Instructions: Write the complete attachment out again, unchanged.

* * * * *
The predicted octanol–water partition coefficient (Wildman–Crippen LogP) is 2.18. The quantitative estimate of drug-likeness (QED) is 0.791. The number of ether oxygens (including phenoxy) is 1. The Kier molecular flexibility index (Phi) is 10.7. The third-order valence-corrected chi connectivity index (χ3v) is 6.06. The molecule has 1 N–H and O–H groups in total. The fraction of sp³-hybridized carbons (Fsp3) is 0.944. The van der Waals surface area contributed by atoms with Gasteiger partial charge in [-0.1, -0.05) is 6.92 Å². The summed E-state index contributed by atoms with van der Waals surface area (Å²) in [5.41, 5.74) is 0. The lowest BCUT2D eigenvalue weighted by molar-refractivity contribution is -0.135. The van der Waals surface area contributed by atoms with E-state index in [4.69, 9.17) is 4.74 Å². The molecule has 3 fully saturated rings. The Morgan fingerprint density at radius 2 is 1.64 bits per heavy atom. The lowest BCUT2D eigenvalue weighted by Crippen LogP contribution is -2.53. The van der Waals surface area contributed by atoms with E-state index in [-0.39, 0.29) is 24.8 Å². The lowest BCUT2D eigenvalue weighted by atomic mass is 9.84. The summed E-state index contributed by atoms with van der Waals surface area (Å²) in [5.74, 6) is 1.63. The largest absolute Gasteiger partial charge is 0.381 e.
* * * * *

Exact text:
The predicted octanol–water partition coefficient (Wildman–Crippen LogP) is 2.18. The quantitative estimate of drug-likeness (QED) is 0.791. The number of ether oxygens (including phenoxy) is 1. The Kier molecular flexibility index (Phi) is 10.7. The third-order valence-corrected chi connectivity index (χ3v) is 6.06. The molecule has 1 N–H and O–H groups in total. The fraction of sp³-hybridized carbons (Fsp3) is 0.944. The van der Waals surface area contributed by atoms with Gasteiger partial charge in [-0.1, -0.05) is 6.92 Å². The summed E-state index contributed by atoms with van der Waals surface area (Å²) in [5.41, 5.74) is 0. The lowest BCUT2D eigenvalue weighted by molar-refractivity contribution is -0.135. The van der Waals surface area contributed by atoms with E-state index in [4.69, 9.17) is 4.74 Å². The molecule has 3 fully saturated rings. The Morgan fingerprint density at radius 2 is 1.64 bits per heavy atom. The lowest BCUT2D eigenvalue weighted by Crippen LogP contribution is -2.53. The van der Waals surface area contributed by atoms with E-state index in [-0.39, 0.29) is 24.8 Å². The lowest BCUT2D eigenvalue weighted by atomic mass is 9.84. The summed E-state index contributed by atoms with van der Waals surface area (Å²) in [5.74, 6) is 1.63. The largest absolute Gasteiger partial charge is 0.381 e.